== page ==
When the second half kicked off, Liverpool lined up the same as they had in the first, with Carragher kept on at centre back and Downing remaining on the right after having switched there with ten minutes remaining in the opening period. Despite the lack of tactical adjustments, the players at least seemed far more energetic after the break, with Downing making his first positive impact of the evening when he crossed to Andy Carroll two minutes after the restart. As had been the case against Blackburn on Tuesday, however, the big striker started out the half by missing the target with a free header from six yards.
Immediately following that chance, Jay Spearing had the opportunity to put Suarez clear on goal. Instead, in a mistake even more frustrating than Carroll's, he wildly overhit his pass and the ball went straight to Tim Howard. It capped Liverpool's best spell of the match until that point, but it also signalled the beginning of the end of Liverpool's fight-back, as the players began to fade and once again Everton took a slight edge in play.
It all looked to be leading towards a dull second half with an inevitable late push to equalise from Liverpool, but two-thirds of the way through the game Sylvain Distin gifted Liverpool the tying goal. They didn't look at all likely to create it on their own at the time, but then again Everton hadn't looked sharp enough to score theirs without the help of Jamie Carragher in the first, and when Distin under-hit a back-pass to Tim Howard on sixty-two minutes a lurking Suarez pounced on the opportunity to knock the ball past the outstretched Everton keeper with the outside of his boot.
With the goal, Liverpool's confidence grew noticeably, and in particular Stewart Downing began to have a great deal of success running at the shaken Distin. The match then began to shift even more heavily in Liverpool's favour on seventy-five minutes, when Maxi Rodriguez was brought on in place of Jordan Henderson. Three minutes later, Andy Carroll missed his second good chance of the second half after some neat footwork just outside the Everton area game him space for a shot. The effort didn't measure up to what had come before, but regardless it was an encouraging spell for Liverpool and Carroll.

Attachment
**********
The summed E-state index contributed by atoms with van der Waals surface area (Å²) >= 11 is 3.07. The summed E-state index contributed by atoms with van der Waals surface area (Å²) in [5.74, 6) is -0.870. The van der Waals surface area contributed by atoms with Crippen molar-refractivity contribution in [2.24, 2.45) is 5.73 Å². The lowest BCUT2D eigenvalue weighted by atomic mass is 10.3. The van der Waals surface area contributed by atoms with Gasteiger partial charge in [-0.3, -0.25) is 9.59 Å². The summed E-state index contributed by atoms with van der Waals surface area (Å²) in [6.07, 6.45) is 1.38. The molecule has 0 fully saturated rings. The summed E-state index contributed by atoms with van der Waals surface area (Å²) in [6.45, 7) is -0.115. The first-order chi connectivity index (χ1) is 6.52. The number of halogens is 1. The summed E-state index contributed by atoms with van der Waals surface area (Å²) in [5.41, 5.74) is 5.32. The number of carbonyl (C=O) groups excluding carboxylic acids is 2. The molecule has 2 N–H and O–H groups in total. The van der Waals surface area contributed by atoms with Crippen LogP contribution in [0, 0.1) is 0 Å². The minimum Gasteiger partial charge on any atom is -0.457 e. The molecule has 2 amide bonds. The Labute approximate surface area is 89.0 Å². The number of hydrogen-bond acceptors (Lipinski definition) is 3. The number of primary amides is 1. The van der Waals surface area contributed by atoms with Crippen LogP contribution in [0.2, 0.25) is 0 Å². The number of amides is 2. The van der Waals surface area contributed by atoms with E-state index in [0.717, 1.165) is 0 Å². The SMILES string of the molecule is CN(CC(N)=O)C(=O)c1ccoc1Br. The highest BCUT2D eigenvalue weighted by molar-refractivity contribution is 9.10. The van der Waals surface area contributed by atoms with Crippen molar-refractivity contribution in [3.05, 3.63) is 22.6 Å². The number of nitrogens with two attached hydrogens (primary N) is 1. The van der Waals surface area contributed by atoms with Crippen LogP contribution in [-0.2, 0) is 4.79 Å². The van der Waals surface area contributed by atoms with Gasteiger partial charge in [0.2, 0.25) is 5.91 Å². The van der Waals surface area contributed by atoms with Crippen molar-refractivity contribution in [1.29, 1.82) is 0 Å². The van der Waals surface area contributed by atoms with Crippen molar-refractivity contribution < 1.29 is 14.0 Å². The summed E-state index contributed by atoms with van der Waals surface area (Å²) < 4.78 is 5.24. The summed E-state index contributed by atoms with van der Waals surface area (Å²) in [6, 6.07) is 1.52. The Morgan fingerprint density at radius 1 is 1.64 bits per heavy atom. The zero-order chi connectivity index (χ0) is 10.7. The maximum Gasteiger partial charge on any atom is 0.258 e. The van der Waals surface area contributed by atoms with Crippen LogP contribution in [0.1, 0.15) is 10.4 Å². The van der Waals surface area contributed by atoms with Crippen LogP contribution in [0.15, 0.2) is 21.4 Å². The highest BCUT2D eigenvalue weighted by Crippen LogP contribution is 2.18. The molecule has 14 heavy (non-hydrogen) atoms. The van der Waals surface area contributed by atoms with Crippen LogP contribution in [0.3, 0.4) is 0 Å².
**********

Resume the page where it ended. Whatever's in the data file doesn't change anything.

When Craig Bellamy made his way onto the pitch for Stewart Downing with a little more than five minutes left in regulation time, Liverpool were dominant, only thanks to Distin's mistake they were looking for the win instead of the draw. Their pressure came to a head on eighty-seven minutes when a Bellamy free kick found Carroll in the box. This time, as had been the case on Tuesday when his header in the dying minutes made up for earlier misses and won Liverpool the match, he hit the target. This time, just as in the last match, the ball flew past the goalkeeper's outstretched hand and into the net.
Everton supporters began to stream out before the final whistle, their lack of belief in the possibility of a late comeback confirmed on the pitch as Liverpool now appeared in complete control of the match. It was an exceptionally strong end—an exceptionally strong final twenty or so minutes—to a match that started so very poorly for Liverpool, and it was the second game in a row where Andy Carroll had found late redemption for early misses. It meant a chance for the players and fans to celebrate a third trip to Wembley this season and the chance at a second piece of silverware after six barren years.
Those celebrations are fully deserved, and yet they sit atop a shaky foundation, one that is undermined by many justified concerns over tacts and team selection. The win itself, and the chance granted by it, should certainly be enjoyed. The problems that remain and that were moreover on display for much of the match must not be forgotten or ignored.